A PEARCE & CO
The buses of Cattistock
|Please note - this is a site of historical record and does not contain current service information|
|The village of Cattistock nestles in the Dorset downs to the north west of the county town of Dorchester. It is known to many as the home of the Cattistock Hunt. It was also home to a returning soldier called Pearce who set up in business as the local carrier a few weeks after the end of the first world war after buying a coal round and carrier service from fellow villager Percy Shorto. Prior to this the business had been with the Shorto family since at least the 1890s. Albert Pearce and his wife Susan, their family and their descendants, were to serve the transport needs of the local area for over seventy years, and their buses and coaches were to become an integral part of day to day life in this quiet corner of the county.|
the start in 1919, Albert used horse
and cart and
mule-drawn van. On Wednesday and Saturday market days he
carried passengers into Dorchester whilst on
other days he delivered coal in and around the village. Trade was good so
extra help was taken on in the form of another ex-soldier George
Collins, who was subsequently to
marry Pearce's daughter Ethel. Motor vehicles were acquired
for the first time,
including the purchase new of a 14 seater Ford Model T bus in
1923. The honour of providing the first motor bus through
Cattistock fell however to Legg's of Evershot in 1920.
A new service to Yeovil via Evershot was started at this time with the motor bus, running on Fridays and alternate Mondays, but did not last for many years (until reintroduced in 1954). Horse drawn vehicles continued to play a role in the goods side of the business well into the 1930s. School transport was an important part of the business as well, and for some years there was competition for school work - even in the home village of Cattistock - from Mearns of Maiden Newton. The growing business became a partnership between Albert Pearce, his daughter Ethel and son-in-law George in 1925, and traded as A. Pearce & Co.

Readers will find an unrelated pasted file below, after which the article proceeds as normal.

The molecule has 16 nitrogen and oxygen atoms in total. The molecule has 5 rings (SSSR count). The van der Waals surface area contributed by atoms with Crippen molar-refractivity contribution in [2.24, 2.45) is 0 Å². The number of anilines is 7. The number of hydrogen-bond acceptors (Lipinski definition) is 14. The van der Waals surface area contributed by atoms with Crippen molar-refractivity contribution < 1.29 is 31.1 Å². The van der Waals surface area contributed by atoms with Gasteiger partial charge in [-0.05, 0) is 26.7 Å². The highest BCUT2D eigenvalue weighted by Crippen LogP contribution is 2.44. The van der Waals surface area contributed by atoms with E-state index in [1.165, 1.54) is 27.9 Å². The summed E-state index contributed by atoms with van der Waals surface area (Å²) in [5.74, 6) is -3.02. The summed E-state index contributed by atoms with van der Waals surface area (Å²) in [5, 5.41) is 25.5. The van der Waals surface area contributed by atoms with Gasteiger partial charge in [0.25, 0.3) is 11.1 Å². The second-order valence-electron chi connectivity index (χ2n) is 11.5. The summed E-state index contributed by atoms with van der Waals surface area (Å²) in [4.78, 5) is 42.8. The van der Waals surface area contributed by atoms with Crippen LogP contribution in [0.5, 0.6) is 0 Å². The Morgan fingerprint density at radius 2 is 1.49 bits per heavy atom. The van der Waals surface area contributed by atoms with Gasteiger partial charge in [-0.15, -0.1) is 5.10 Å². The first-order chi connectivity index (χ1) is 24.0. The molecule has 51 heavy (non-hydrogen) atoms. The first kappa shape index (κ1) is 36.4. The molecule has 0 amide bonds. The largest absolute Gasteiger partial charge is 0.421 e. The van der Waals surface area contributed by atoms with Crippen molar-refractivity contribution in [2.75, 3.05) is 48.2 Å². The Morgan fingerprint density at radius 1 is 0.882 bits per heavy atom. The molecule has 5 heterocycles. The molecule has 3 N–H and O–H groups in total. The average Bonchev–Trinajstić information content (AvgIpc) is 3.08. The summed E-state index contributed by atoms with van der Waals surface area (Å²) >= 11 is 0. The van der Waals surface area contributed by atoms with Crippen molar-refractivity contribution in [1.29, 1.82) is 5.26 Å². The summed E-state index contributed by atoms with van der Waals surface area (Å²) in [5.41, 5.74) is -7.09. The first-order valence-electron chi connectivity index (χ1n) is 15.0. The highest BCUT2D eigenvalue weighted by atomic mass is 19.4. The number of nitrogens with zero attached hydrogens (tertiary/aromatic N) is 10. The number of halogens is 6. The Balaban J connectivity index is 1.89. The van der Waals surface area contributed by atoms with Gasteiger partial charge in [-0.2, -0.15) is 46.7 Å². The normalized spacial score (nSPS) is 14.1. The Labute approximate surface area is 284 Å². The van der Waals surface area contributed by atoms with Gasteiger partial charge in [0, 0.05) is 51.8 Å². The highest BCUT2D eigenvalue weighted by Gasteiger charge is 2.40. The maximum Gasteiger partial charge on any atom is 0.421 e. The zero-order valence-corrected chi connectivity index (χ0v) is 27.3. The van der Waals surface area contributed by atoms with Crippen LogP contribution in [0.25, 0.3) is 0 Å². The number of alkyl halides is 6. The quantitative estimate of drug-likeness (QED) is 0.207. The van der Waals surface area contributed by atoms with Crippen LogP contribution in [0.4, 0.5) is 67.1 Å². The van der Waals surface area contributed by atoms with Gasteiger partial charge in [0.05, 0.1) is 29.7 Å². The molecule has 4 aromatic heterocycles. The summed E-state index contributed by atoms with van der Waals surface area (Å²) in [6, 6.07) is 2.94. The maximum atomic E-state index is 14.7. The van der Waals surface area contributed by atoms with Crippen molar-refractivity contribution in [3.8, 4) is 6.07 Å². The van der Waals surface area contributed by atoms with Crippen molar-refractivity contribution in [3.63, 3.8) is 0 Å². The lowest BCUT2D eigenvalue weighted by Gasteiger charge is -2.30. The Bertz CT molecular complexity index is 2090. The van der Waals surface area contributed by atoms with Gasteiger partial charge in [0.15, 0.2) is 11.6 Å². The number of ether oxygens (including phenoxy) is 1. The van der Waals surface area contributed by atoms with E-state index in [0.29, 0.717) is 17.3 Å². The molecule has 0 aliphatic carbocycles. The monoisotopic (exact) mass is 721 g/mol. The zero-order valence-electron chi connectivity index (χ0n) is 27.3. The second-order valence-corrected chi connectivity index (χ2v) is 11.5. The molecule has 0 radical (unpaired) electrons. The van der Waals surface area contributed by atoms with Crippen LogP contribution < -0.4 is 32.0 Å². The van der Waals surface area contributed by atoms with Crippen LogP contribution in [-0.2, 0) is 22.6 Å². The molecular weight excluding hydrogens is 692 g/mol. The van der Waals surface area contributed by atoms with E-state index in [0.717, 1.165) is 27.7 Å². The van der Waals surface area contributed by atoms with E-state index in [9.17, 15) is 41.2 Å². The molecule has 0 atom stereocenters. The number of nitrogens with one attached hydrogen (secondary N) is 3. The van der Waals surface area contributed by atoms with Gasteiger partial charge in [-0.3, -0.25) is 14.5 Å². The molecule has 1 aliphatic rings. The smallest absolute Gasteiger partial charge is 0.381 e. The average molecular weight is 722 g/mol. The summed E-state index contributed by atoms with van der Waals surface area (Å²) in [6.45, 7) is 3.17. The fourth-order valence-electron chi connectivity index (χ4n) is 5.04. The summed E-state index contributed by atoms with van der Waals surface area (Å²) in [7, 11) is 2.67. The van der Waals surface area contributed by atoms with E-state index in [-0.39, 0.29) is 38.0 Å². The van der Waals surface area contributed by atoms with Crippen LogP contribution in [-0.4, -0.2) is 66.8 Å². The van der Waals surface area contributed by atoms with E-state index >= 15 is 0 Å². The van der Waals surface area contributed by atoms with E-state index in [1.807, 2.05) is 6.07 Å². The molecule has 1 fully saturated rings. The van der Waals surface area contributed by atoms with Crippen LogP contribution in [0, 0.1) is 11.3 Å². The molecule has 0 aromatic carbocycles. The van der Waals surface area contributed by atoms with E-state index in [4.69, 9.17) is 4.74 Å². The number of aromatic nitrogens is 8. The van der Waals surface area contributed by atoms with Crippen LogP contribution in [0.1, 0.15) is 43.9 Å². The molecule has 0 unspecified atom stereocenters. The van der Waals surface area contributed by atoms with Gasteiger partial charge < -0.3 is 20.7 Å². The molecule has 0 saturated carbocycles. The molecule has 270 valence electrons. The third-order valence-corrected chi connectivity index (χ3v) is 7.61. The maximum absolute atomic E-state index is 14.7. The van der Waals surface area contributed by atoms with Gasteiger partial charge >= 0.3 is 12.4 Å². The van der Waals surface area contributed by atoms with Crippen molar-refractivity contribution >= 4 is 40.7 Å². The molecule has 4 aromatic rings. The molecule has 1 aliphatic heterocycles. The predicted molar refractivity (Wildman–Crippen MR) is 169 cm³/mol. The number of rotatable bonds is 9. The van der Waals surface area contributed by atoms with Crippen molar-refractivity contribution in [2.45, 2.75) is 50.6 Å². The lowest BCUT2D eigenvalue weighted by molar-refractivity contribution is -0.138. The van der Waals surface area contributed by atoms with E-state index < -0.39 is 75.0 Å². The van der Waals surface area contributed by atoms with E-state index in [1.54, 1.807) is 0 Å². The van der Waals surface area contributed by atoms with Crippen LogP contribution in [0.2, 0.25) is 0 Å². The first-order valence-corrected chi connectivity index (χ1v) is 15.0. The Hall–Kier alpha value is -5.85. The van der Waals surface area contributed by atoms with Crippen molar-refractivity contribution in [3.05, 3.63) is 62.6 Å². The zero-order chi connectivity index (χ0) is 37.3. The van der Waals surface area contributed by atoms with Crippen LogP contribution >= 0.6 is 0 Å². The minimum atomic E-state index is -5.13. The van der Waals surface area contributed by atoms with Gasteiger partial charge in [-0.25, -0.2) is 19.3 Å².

A modest village, the census of 1931 showed 493 people in Cattistock. It is a pleasing mix of brick and stone cottages and in the centre is a triangle in front of the church where thatch and window mouldings make the older ones stand out from the more recent. There are ancient earthworks on Castle Hill overlooking the village, and King Alfred's grandson Athelstan gave land here to the monks in return for their prayers.
Albert Pearce outside Cattistock garage in 1948, with the firm's second bus, dating from 1929
Formerly the pride of Cattistock was its renowned carillon of 35 bells cast in Louvain, the first in England. The mellow tones rang out over the village, with a church worthy of a town. Sadly they were destroyed in a fire in the church tower in 1939, but the church remains one of the finest 19th century churches in the county of Dorset.
The buses continued running through the second world war but by 1948 there were still only three buses in the fleet. Although Albert reached the retirement age of 65 in 1944 he continued to help run the business (and drove) until he died in May 1956, aged 77. (Susan had already passed on in February 1949, aged 73). George Collins himself died prematurely in 1948 at the age of 48, when Albert's grandson Ivor Collins took over the day to day running of the firm, but still with his mother Ethel's guiding hand. Ethel died in August 1973 at the age of 72. During the 1980s Ivor was succeeded in turn by his son Nigel - the fourth and (last) generation of the family to be involved with the business. Sadly Ivor too passed on prematurely at the age of 58 in 1985. Albert and his family lie together in the peaceful churchyard of St Peter and St Paul in Cattistock.